The Canadian Press has learned that the federal government is moving to create an environmentally protected area at the eastern gates of the Northwest Passage.
A deal to be signed by Environment Minister Jim Prentice on Tuesday calls for a feasibility study into setting up Canada’s fourth marine conservation area. It would be in Lancaster Sound off the north coast of Baffin Island.
“We’ve always considered that area unique,” Terry Audla of the Qikiqtani Inuit Association, which will be one of the signatories to the deal, said Friday.
“It’s used quite often by people in the High Arctic. The work towards the feasibility of establishing a marine park is one end to bringing attention to us in the North.”
But while the deal is good news for Arctic environmental conservation, some are questioning the timing of the announcement. The signing ceremony comes as a global climate change summit gets underway in Copenhagen. Canada has drawn heavy international criticism leading up to the talks.
“They’ve been using their actions on conservation to blunt the attack (that) they’re doing nothing on greenhouse gas emissions and climate change,” said Dennis Bevington, New Democrat MP for the Western Arctic.
Bevington notes that when he asked about climate change during question period recently, Conservative MP Mark Warawa sidestepped the issue with a response referring to the expansion of Nahanni National Park. Prentice has taken similar lines, Bevington said.
Tuesday’s announcement continues that strategy, he suggests.
“It’s pretty clear they’re already doing that, trying to deflect from their poor performance on climate change on to whatever they’ve done on conservation.”
Agreement between the parties has been close for weeks. The Canadian Press reported on Oct. 12 that a deal was imminent.
Ocean dumping, undersea mining and energy exploration would be banned in a marine conservation area. The designation would also allow the government to manage fisheries in an area once considered for a World Heritage Site.
Its dramatic coastline is dominated by 300-metre cliffs and is interspersed with bays, inlets and deep fiords. Most of the world’s narwhal, as well as large numbers of beluga and bowhead whales, swim amongst the icebergs that bob in its waters.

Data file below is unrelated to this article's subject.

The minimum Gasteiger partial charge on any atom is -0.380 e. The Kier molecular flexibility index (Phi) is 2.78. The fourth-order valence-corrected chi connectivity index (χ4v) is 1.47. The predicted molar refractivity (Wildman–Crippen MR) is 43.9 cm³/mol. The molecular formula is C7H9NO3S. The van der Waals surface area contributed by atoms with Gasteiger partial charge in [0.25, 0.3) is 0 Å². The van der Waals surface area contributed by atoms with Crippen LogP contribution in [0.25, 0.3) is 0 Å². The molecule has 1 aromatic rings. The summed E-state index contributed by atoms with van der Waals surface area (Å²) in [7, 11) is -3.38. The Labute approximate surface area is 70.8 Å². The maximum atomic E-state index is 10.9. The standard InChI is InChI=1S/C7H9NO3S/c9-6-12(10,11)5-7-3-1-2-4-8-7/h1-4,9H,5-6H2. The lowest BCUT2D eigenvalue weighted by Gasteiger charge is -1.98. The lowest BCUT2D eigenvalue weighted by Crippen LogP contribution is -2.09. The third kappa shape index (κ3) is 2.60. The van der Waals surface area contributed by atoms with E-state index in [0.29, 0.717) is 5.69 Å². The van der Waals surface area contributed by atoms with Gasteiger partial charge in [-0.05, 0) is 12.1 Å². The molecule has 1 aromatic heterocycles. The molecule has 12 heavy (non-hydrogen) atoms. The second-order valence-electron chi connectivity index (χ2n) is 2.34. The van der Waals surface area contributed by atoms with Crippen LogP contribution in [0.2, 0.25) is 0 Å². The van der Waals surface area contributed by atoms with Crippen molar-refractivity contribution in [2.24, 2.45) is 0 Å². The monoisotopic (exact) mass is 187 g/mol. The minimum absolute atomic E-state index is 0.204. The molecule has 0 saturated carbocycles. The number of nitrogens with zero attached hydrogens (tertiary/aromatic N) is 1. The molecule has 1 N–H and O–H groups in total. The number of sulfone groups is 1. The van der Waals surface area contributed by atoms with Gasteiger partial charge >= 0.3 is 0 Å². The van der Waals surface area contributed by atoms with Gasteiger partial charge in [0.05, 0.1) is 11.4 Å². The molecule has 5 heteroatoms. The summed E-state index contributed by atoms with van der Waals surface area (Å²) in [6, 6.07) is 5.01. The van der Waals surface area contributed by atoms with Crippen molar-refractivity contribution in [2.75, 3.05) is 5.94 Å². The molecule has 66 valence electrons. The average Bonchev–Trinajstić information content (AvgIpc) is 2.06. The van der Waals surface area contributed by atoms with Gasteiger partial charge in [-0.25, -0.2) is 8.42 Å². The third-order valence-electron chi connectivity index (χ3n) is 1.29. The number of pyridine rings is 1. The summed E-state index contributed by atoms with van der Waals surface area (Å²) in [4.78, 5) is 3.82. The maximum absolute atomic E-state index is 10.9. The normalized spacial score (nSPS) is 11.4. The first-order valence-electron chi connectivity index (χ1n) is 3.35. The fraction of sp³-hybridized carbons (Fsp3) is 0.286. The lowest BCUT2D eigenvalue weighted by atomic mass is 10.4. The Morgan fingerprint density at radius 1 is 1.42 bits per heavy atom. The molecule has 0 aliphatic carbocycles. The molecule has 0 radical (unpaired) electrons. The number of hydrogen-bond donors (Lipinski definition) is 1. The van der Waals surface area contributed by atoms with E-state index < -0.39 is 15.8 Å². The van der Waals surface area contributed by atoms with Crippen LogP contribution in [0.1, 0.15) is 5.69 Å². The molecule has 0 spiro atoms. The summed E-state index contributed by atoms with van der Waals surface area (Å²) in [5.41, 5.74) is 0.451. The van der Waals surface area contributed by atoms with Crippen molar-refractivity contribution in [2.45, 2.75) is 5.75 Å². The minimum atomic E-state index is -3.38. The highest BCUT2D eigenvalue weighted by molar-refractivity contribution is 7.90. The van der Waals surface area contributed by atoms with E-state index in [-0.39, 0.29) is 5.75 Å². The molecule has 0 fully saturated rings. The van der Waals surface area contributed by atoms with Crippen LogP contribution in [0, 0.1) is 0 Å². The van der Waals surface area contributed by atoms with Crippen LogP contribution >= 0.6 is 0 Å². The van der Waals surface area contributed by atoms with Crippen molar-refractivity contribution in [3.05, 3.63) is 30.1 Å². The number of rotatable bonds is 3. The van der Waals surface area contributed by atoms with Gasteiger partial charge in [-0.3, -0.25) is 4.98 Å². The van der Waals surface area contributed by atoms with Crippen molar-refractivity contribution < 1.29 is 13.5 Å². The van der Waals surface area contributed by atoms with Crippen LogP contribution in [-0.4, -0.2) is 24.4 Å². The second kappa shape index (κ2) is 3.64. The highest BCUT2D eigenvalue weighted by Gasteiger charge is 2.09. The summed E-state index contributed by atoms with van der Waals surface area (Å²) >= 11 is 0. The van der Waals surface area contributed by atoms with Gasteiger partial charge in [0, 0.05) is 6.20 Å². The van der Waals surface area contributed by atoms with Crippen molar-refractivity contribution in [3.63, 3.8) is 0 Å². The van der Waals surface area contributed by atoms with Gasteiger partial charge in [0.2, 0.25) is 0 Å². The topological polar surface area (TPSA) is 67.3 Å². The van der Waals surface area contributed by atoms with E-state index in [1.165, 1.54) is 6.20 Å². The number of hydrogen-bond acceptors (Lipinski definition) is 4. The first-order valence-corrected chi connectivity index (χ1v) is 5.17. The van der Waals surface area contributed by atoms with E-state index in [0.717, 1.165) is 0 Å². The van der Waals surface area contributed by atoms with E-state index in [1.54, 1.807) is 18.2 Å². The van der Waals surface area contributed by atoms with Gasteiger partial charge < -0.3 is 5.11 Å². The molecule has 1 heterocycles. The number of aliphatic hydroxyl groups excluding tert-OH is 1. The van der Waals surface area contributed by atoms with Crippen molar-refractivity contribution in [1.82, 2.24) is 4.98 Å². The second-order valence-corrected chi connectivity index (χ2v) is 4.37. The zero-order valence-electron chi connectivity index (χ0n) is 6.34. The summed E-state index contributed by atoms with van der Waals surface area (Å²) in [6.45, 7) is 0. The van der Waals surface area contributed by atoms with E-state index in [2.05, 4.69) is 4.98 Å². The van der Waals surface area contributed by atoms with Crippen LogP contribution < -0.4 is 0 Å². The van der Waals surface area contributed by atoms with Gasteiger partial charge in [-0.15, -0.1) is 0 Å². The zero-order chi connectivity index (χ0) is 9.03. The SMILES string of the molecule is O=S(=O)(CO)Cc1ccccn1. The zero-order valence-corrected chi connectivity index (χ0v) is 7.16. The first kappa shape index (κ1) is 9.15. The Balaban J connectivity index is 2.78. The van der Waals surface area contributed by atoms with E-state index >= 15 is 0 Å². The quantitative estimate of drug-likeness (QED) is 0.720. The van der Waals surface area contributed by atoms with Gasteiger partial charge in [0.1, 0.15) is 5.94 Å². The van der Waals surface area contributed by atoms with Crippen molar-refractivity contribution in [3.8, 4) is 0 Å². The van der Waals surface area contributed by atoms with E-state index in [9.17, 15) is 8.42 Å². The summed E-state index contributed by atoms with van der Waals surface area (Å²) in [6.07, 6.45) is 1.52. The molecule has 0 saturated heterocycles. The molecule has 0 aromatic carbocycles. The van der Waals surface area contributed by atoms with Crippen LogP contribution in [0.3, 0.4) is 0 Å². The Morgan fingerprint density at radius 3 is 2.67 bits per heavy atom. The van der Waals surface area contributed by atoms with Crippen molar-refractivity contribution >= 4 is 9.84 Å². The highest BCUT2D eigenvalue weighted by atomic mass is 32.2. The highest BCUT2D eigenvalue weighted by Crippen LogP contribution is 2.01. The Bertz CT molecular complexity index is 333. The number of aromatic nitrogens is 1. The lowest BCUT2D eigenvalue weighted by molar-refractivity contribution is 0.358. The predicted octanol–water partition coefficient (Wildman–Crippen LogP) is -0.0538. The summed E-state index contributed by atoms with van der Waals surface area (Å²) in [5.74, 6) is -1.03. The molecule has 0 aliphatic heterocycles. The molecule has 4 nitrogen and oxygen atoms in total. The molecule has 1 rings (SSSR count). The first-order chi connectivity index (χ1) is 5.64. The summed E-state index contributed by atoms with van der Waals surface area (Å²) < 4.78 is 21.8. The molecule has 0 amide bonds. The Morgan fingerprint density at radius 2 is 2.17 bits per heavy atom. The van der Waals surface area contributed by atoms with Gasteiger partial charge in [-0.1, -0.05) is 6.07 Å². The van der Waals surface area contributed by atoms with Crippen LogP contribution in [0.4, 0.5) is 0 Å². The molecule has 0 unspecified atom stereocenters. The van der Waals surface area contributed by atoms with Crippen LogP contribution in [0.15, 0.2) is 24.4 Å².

Polynyas — large sections of year-round, ice-free water — make rich habitat for seals and walrus, which in turn attract numerous polar bears. Seabirds flock there in the hundreds of thousands.
Lancaster Sound is also the eastern gateway into the Northwest Passage, a waterway that melting Arctic sea ice is making increasingly accessible. Commercial shipping and private voyages are slowly increasing, as is international pressure to exploit Arctic energy and fishery resources.
Arctic experts have said a marine conservation area would demonstrate Canada’s will to regulate the area.
Tuesday’s signing is just the first step in creating a park. Any formal designation is still two or three years off and depends on successful negotiating of benefits and co-management agreements with local Inuit. An assessment of minerals and other resources also has to be done.
“Lancaster Sound is certainly a high-priority jewel,” said Craig Stewart of the World Wildlife Fund’s Arctic program. “(The deal) is a solid step forward.”
But the government should forgo the mineral assessment, he added.
“If you’re going to protect it, then protect it. A mineral assessment involves running sonic shocks through this shallow whale habitat. That’s a perverse part of a park establishment process.”
Scott Highleyman of the Pew Environment Group, an international organization, praised the Canadian plans.
“What’s really interesting about this is that you have an Inuit-led process,” he said.
“That’s just pretty rare in the North. Canada can be a world leader here.”